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The Mercury Cars Guide : May 15th 2010
12--- Classifieds 62 300 400 • carsguide.com.au Saturday, May 15, 2010 Polo in running for car of year CLASSY CAR: Billed as a European car with a Japanese starting price, VW's new improved Polo is attracting huge interest among motoring enthusiasts. The new wave of Volkswagen Polos feature everything from clunk-close doors to impressive equipment and real driving enjoyment. Paul Gover reports THE battle for Car of the Year honours in 2010 begins right here and now. The first serious contender out of the blocks is the all-new Volk- swagen Polo, a mini-Golf with a starting price of $16,690, although it will have to battle a wide range of new stars from the boxy Toyota Rukus and BMW's classy GT to the Series II Holden Commodore VE. The Polo has not done well in Australia, partly because it was too costly and partly because the pre- vious models were --- well --- tinny little cars without much charisma. The latest fifth-generation car changes the pattern with every- thing from clunk-close doors to impressive equipment and real driving enjoyment. The meat of the model line-up is still on the costly side of $20,000, and there is not much punch from the basic engine with a bit of steering kick over corrugations, but the new Polo finally shows similar strengths to last year's Carsguide COTY winner, the Golf,'' says Vladan Dimic, product marketing manager for Volk- swagen Australia. ''We are confident that we have created a car that is the right package for the target customer. ''We want it to be the third volume pillar in Australia after Golf and Tiguan,'' The new Polo is a complete makeover, unlike the previous car which was basically a facelift. So the body structure is new and stiffer --- with the promise of ANCAP safety, including six ai- rbags and ESP standard --- there are two petrol engines and a turbodiesel, and the car even gets a seven-speed DSG manumatic gearbox. There are two bodies, three and five-door hatches, with Trendline and Comfortline equipment pack- ages. The engines run from the 1.4-litre four with 63kW/132Nm to the 1.2- litre turbo with 77kW/175Nm and the 1.6 turbodiesel with 66kW/ 230Nm. Both petrol engines are tweaked with things like improved fuel injectors and an electric turbo wastegate. There is wider new suspension, with MacPherson struts in the nose and a torsion beam axle in the tail, with anti-skid four-wheel discs and alloy wheels on all but the base car. There is also a full-sized spare but the petrol engines drink pre- mium unleaded. Still, VW says economy is improved by up to 24 per cent and quotes 4.6L/100km consumption and 121g/km CO2 for its best performers. There are two optional equip- ment packs, the $900 comfort deal that includes rain-sensor wipers and the $770 audio package with the Bluetooth phone connection that should be standard. driving THERE is more to the new Polo than ever before. You see it in the bigger body, feel it in the slightly roomier but much higher-quality cabin, and enjoy it in a car, which is as good to drive as anything in the baby class --- short of my personal favourite, the Fiesta --- and equal to the best on quietness and refinement. The doors close with a thunk, the seats are supportive, the steering is light and direct, and the suspension soaks up most bumps and undulations without a drama. It's a European car with a Japanese starting price --- although the five-door comes from South Africa --- which means it will get onto a lot more shopping lists. Especially with a television commercial filmed in Sydney and aimed at men. I drove all varieties of the new Polo and enjoyed the two extremes, the basic three-door with a 1.4-litre engine and the DSG turbodiesel five-door. The starter car is quiet and responsive, although big hills show a lack of pulling power, and it actually rides best of the bunch despite steel wheels. But, overall, there is a lot to like in the new Polo and very little to criticise. Will it be Carsguide Car of the Year for 2010? Based on a short first drive, it is going to take a very good car to beat it. small torque Volkwagen Polo Price: from $16,690 to $24,850 Engines: 1.4-litre petrol, 1.2-litre turbo petrol, 1.6 turbodiesel Power: 63kW/5000revs, 77kW/5000revs, 66kW/4200 revs Torque: 132Nm/3000revs, 175Nm/ 1500-3500revs, 230Nm/1750-2500revs Transmission: 5 and 6-speed manual, 7-speed DSG, front-wheel drive Economy: 6.1L/100km, 5.5L/100km, 4.7L/100km Emissions: 142, 128, 124g/km CO2 BMW targets the young crew with the M1 DIFFERENT: The M1 has giant alloy wheels and spectacular flared wheel arches. AFTER years of denials, BMW is getting close to the launch of its M1 pocket rocket. The German brand said it would never make a full-on M-car based on its baby 1-Series, but the latest Carparazzi pictures reflect a major backflip. Or perhaps a car which is an M1 in everything but its name. The wide-body 1 Series is caught during brisk runs through the countryside near BMW headquarters in Munich and it is clearly very different even from the 135i coupe. The biggest change is the flared wheel arches and the giant alloy wheels, which wrap around huge four- wheel disc brakes. The M1 is expected to get its motivation from a 260 kW inline six-cylinder en- gine fitted with twin turbo- chargers. It will make the car the most powerful in its class, enabling a 0-100km/h sprint time in the 5.5-second range. The Carparazzi pictures also show a much deeper front airdam with a bigger radi- ator opening, as well as scoops to the front brakes. The new boss of BMW s M division, Kay Segler, ad- mits his mission is partly to make cars which are more affordable and accessible to younger buyers. The M1 is likely to be previewed later this year, most likely at the Paris Motor Show in October. PAUL GOVER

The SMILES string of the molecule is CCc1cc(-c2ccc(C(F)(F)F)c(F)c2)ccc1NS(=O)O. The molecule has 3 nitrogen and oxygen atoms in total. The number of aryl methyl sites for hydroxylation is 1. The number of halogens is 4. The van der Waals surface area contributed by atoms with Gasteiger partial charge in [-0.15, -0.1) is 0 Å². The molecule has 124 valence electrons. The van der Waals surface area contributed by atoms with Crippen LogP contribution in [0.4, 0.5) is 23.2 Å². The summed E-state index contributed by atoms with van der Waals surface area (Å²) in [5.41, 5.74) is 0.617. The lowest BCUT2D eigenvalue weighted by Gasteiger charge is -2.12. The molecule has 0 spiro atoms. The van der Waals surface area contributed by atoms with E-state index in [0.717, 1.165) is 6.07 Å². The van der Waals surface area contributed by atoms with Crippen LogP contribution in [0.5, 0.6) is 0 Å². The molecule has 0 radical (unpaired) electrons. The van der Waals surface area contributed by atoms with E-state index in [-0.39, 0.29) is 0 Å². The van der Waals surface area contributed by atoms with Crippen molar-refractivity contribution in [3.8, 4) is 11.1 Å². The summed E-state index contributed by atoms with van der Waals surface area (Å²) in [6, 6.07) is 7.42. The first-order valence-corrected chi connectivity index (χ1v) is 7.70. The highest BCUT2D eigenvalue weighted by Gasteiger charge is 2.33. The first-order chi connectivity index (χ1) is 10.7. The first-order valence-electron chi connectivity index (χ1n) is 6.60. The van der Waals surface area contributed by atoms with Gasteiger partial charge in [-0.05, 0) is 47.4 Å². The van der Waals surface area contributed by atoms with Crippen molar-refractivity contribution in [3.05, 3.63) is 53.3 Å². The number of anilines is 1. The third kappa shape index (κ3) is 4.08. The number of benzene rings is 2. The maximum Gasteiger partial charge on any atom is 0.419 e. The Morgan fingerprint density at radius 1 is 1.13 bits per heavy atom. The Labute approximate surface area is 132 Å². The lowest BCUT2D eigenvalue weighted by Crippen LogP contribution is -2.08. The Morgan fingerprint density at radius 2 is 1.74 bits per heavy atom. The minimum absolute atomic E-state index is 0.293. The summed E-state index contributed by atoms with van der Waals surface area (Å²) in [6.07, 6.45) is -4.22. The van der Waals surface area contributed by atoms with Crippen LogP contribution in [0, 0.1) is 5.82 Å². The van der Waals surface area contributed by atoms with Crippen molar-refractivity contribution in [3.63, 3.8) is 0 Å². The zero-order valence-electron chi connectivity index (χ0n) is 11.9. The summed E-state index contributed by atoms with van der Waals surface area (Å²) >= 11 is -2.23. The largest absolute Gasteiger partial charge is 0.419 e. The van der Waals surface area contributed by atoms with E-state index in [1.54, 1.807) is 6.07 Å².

May 8th 2010
May 22nd 2010